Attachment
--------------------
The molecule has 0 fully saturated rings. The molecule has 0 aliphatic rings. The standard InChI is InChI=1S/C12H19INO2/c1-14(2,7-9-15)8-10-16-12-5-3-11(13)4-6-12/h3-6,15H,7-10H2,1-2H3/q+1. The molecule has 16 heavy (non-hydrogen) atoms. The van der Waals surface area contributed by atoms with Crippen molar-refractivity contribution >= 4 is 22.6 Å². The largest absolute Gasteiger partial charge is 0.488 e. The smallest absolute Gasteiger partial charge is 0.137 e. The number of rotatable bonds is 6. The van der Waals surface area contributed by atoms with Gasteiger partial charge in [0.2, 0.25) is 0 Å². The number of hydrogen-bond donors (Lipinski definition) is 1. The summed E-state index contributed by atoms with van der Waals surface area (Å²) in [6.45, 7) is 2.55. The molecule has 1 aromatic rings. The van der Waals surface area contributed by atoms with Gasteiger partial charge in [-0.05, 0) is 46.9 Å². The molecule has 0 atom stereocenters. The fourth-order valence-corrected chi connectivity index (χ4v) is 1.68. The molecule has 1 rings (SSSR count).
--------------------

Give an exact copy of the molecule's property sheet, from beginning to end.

The molecule has 0 fully saturated rings. The molecule has 0 aliphatic rings. The standard InChI is InChI=1S/C12H19INO2/c1-14(2,7-9-15)8-10-16-12-5-3-11(13)4-6-12/h3-6,15H,7-10H2,1-2H3/q+1. The molecule has 16 heavy (non-hydrogen) atoms. The van der Waals surface area contributed by atoms with Crippen molar-refractivity contribution >= 4 is 22.6 Å². The largest absolute Gasteiger partial charge is 0.488 e. The smallest absolute Gasteiger partial charge is 0.137 e. The number of rotatable bonds is 6. The van der Waals surface area contributed by atoms with Gasteiger partial charge in [0.2, 0.25) is 0 Å². The number of hydrogen-bond donors (Lipinski definition) is 1. The summed E-state index contributed by atoms with van der Waals surface area (Å²) in [6.45, 7) is 2.55. The molecule has 1 aromatic rings. The van der Waals surface area contributed by atoms with Gasteiger partial charge in [-0.05, 0) is 46.9 Å². The molecule has 0 atom stereocenters. The fourth-order valence-corrected chi connectivity index (χ4v) is 1.68. The molecule has 1 rings (SSSR count).